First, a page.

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Monthly Archives: March 2009
“Kashmir is the lifeline of Pakistan and the mujahideen are fighting for the cause of Pakistan,” Munawar Hasan, acting chief of the fundamentalist Jamaat-e-Islami party, told a rally of about 2,000 in Karachi.
“Nawaz Sharief is the traitor of all traitors and should be treated as such when he returns to Pakistan,” he said. “The movement against Nawaz Sharief will continue till his ouster.”
”It’s a shame for the Pakistani government,” said Syed Munawar Hasan, the secretary general of the Islamic Party, the country’s most powerful religious party. ”There will be a pro-India government in Kabul, thanks to them. In fact, India now has two prime ministers, Atal Behari Vajpayee and Pervez Musharraf.”
ATol: “You reckon that there are so many contradictions between the West and the Muslim world, is there any chance of reconciliation and dialogue between the two civilizations?”
Munawar: “There is none. The basic concepts of both civilizations are in total contrast with each other. When I say this I do not address Western civilization as Christianity. I speak of a man-made system completely devoid of divine guidance. Our concepts of God, human beings, the universe, are totally in contrast with the concepts of the Western world. We cannot segregate human lives into private and public, our lives are ruled by divine guidance, not by man-made rules based on his own prejudices and specific mindset characterized by its own dilemmas and shortcomings. Our concept of the universe is not materialistic, and the result of an ‘accident’. Instead, it was a very well thought out process envisaged by the creator of the universe with a plan. So these basic concepts have made the difference between ours and Western approaches.”
“Taliban and al-Qaeda members are our brothers. Whether it is Osama bin Laden or Mullah Omar, we will not hand over anybody to the US without any proof.”
To make it easier, I’ve made a template you can use:
“I strongly condemn this action by the enemies of Pakistan. Because this was in a mosque during Friday prayers, this could not be the work of a Muslim and so I have evidence that this was a [RAW|MOSSAD|CIA|Foreign] conspiracy. In case this line of reasoning appears simple-minded to you, I will also go ahead and quickly rationalize this action. This is simply the direct result of [liberals|Americans|NATO|PPP government] who have brought us to this state due to the [so called “war on terror”|governor’s “rule”|waffling on the restoration of the judges]. Zardari has become as much of a dictator as Musharraf. And the root cause of this is that [America kay Ghulam|our so-called muslim elites|liberal fascists|MQM terrorists] are scared of [Shariah|free judiciary].”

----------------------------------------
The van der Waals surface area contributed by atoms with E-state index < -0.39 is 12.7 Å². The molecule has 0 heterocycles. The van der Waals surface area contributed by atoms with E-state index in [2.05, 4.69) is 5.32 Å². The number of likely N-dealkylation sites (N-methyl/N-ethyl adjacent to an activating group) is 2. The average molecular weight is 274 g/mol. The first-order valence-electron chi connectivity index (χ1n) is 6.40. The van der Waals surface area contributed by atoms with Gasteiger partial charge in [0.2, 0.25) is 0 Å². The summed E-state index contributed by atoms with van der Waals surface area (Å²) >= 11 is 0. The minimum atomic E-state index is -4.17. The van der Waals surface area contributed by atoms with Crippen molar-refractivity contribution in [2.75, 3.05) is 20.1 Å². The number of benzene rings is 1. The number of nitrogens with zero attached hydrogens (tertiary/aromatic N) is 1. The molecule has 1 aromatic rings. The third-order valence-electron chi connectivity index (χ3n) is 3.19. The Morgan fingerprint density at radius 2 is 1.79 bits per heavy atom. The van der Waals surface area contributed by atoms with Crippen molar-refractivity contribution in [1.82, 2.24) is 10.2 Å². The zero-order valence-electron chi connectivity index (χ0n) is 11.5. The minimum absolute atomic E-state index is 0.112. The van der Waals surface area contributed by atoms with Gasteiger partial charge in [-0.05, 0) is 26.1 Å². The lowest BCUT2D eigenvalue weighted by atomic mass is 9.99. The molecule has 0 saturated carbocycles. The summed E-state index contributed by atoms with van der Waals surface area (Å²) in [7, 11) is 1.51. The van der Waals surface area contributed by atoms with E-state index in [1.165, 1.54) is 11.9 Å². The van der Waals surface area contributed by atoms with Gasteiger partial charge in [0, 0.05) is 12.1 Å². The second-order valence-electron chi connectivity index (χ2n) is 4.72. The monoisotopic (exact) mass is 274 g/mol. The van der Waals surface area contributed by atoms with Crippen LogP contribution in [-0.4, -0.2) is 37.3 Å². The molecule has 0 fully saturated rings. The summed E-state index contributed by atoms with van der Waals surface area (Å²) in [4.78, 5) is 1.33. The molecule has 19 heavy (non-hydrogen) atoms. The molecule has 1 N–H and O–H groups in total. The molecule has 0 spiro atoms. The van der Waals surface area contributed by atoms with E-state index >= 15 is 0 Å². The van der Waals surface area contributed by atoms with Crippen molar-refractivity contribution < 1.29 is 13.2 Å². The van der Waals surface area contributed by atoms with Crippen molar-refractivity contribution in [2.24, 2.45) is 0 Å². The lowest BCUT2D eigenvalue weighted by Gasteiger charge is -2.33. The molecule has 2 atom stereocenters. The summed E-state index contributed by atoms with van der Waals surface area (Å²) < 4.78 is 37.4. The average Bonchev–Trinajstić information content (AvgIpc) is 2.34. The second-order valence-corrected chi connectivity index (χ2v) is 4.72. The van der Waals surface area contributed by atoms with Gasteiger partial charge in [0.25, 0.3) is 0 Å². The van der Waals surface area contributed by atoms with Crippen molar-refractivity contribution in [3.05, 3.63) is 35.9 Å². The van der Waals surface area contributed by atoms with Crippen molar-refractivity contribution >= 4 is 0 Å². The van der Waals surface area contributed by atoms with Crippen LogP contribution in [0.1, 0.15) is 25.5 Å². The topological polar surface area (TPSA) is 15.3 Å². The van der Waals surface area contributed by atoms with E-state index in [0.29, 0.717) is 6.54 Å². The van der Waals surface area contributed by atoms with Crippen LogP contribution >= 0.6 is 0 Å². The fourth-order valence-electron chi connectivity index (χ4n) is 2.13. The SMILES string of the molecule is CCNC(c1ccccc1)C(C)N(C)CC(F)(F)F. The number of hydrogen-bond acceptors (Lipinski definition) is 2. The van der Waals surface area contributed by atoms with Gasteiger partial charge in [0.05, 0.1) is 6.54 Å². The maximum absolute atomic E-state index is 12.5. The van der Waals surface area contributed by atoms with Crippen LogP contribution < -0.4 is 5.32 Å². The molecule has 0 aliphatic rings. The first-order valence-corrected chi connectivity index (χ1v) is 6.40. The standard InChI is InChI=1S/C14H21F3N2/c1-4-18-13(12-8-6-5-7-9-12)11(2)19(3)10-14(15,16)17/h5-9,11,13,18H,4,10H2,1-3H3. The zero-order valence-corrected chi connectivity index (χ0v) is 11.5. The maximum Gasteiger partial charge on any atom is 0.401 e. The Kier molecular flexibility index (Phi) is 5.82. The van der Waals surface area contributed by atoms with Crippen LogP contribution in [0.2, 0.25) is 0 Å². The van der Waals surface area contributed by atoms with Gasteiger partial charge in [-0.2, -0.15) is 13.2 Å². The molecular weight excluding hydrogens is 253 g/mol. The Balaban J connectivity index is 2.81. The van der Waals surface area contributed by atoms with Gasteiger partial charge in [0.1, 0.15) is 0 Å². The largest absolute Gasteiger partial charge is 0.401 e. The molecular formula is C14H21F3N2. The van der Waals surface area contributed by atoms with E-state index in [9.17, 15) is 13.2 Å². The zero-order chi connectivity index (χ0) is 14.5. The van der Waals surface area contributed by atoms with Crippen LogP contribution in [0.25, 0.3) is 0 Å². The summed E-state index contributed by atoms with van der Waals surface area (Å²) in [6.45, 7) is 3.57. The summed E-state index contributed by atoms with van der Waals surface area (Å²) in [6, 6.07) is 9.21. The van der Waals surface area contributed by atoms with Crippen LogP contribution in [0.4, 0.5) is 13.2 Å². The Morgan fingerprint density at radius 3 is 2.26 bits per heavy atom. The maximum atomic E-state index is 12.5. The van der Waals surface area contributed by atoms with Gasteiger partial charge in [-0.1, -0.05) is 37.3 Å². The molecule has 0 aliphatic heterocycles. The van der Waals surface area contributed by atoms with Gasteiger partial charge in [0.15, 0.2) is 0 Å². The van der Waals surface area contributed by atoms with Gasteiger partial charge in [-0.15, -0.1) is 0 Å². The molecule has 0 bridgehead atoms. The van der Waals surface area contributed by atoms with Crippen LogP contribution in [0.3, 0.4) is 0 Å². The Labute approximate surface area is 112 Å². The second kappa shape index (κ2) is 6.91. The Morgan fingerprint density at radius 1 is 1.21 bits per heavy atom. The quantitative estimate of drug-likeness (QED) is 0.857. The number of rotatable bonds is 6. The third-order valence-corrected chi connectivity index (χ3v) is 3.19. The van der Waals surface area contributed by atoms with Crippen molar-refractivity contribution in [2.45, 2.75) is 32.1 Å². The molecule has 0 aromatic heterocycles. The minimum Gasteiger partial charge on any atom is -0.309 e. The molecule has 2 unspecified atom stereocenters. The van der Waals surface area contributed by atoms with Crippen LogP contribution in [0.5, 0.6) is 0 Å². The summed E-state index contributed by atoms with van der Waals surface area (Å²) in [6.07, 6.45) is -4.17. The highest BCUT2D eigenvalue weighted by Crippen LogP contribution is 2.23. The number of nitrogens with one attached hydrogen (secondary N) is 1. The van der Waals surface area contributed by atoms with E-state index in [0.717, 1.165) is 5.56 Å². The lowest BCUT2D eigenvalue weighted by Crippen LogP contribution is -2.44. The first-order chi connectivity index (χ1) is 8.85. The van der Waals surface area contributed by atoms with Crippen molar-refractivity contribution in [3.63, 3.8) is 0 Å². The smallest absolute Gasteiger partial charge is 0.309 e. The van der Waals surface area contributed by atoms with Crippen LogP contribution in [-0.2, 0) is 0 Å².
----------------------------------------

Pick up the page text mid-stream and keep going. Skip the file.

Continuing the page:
Jamrud mosque bombing survivors speak about their experience:
Lying on a bed in surgical ward of the KTH, Khalid Mir had received abdominal injuries. Student of first-year at Higher Secondary School Jamrud, Mir still in his blood-soaked clothes, told The News he was standing in the third row inside the hall of the mosque.
“The moment imam (prayer leader) said Allah-o-Akbar I heard a deafening sound and saw a raging flame of fire and then smoke everywhere,” he said. “Everything was falling and the entire roof caved in and I was hit by a wooden beam,” he added.
Mir said that he was a player of volleyball and he along with his friends used to play game near the mosque. “We decided to offer Friday prayer before the game, but the fate has decided something else,” Khalid Mir said. Waqif, 17, from Jamrud was lying on the next bed. He received head injuries as well as shrapnel’s bruises on his face and right foot.
Talking to The News, he said that he was standing in the first row when a loud blast occurred. “A piece of slab fell on my foot. However, I managed to remove that and take out two of my cousins injured in the attack,” he said.
“Smoke was all around and bodies as well as the injured were scattered at the scene and the children were crying for help,” he said. Bakhat Zameen, 25, a driver by profession, sustained head injuries and also shrapnel’s mark on his left cheek. He said the moment he entered the mosque the blast occurred and people fell on one another. “Soon after the blast firing was also started by locals as well as by Khassadars,” he said.
The bodies and the injured were lying on the spot for more than 20 minutes as people were panicked and shocked, he said. Asim, a Khassadar force personnel hailing from Jamrud, admitted to the emergency ward of the HMC told The News that he discharging duty at the nearby checkpoint. “My duty starts at 3pm, but I left home to reach in time to offer my ‘juma’ (Friday) prayer in the mosque and then join the duty,” he said. Asim was standing in the veranda of the mosque when the suicide bomber blew himself up, injuring his (Asim) right leg and hands.
See Let us build Pakistan for more
Starting from 1979 when the PDPA communist government of Afghanistan launched a military operation in Afghanistan’s Kunar province which ended up displacing over 2/3 of its population into Bajaur, Bajaur’s porous border with Afghanistan has been an important point of infiltration into Afghanistan, first against the Afghan army, then against the Soviets and since 2002, against the NATO forces. The Taliban are fully aware of the strategic importance of Bajaur in the fight against NATO in Afghanistan. Their commander for Kunar, Nuristan and Bajaur, Qari Zia ur Rahman, said, in an interview with Syed Saleem Shehzad, that “whoever has been defeated in Afghanistan, his defeat began from Bajaur”.